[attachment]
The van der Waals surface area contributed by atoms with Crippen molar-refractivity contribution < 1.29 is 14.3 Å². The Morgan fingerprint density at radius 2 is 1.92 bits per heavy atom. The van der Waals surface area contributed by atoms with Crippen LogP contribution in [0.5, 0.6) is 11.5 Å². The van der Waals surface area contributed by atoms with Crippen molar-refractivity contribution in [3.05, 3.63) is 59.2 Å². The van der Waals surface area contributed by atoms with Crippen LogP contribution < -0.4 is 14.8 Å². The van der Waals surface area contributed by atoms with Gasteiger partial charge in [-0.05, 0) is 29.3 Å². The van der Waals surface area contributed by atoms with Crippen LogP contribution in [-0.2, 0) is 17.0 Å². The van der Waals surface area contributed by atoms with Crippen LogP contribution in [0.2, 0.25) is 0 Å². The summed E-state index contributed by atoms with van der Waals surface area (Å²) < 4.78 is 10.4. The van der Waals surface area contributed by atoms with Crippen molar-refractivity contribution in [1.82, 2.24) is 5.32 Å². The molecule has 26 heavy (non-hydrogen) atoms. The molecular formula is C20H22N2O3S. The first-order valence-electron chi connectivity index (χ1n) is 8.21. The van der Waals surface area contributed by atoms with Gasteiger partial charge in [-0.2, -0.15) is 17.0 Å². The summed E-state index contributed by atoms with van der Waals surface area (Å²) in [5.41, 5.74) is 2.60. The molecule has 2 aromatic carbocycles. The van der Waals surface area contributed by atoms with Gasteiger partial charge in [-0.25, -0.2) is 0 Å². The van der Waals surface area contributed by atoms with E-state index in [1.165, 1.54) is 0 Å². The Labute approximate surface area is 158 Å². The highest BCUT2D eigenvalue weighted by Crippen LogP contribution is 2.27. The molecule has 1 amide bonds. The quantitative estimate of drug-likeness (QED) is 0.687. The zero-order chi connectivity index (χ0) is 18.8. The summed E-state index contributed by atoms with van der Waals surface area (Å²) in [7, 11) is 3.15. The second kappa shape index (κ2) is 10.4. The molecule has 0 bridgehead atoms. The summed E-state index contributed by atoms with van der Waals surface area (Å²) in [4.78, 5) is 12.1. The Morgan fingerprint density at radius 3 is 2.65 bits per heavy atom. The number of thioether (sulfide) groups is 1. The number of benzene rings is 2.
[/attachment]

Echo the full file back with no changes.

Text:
The van der Waals surface area contributed by atoms with Crippen molar-refractivity contribution < 1.29 is 14.3 Å². The Morgan fingerprint density at radius 2 is 1.92 bits per heavy atom. The van der Waals surface area contributed by atoms with Crippen LogP contribution in [0.5, 0.6) is 11.5 Å². The van der Waals surface area contributed by atoms with Crippen molar-refractivity contribution in [3.05, 3.63) is 59.2 Å². The van der Waals surface area contributed by atoms with Crippen LogP contribution < -0.4 is 14.8 Å². The van der Waals surface area contributed by atoms with Gasteiger partial charge in [-0.05, 0) is 29.3 Å². The van der Waals surface area contributed by atoms with Crippen LogP contribution in [-0.2, 0) is 17.0 Å². The van der Waals surface area contributed by atoms with Crippen LogP contribution in [0.2, 0.25) is 0 Å². The summed E-state index contributed by atoms with van der Waals surface area (Å²) < 4.78 is 10.4. The van der Waals surface area contributed by atoms with Crippen molar-refractivity contribution in [1.82, 2.24) is 5.32 Å². The molecule has 26 heavy (non-hydrogen) atoms. The molecular formula is C20H22N2O3S. The first-order valence-electron chi connectivity index (χ1n) is 8.21. The van der Waals surface area contributed by atoms with Gasteiger partial charge in [-0.2, -0.15) is 17.0 Å². The summed E-state index contributed by atoms with van der Waals surface area (Å²) in [5.41, 5.74) is 2.60. The molecule has 2 aromatic carbocycles. The van der Waals surface area contributed by atoms with Gasteiger partial charge in [-0.25, -0.2) is 0 Å². The van der Waals surface area contributed by atoms with E-state index in [1.165, 1.54) is 0 Å². The Labute approximate surface area is 158 Å². The highest BCUT2D eigenvalue weighted by Crippen LogP contribution is 2.27. The molecule has 1 amide bonds. The quantitative estimate of drug-likeness (QED) is 0.687. The zero-order chi connectivity index (χ0) is 18.8. The summed E-state index contributed by atoms with van der Waals surface area (Å²) in [7, 11) is 3.15. The second kappa shape index (κ2) is 10.4. The molecule has 0 bridgehead atoms. The summed E-state index contributed by atoms with van der Waals surface area (Å²) in [4.78, 5) is 12.1. The Morgan fingerprint density at radius 3 is 2.65 bits per heavy atom. The number of thioether (sulfide) groups is 1. The number of benzene rings is 2.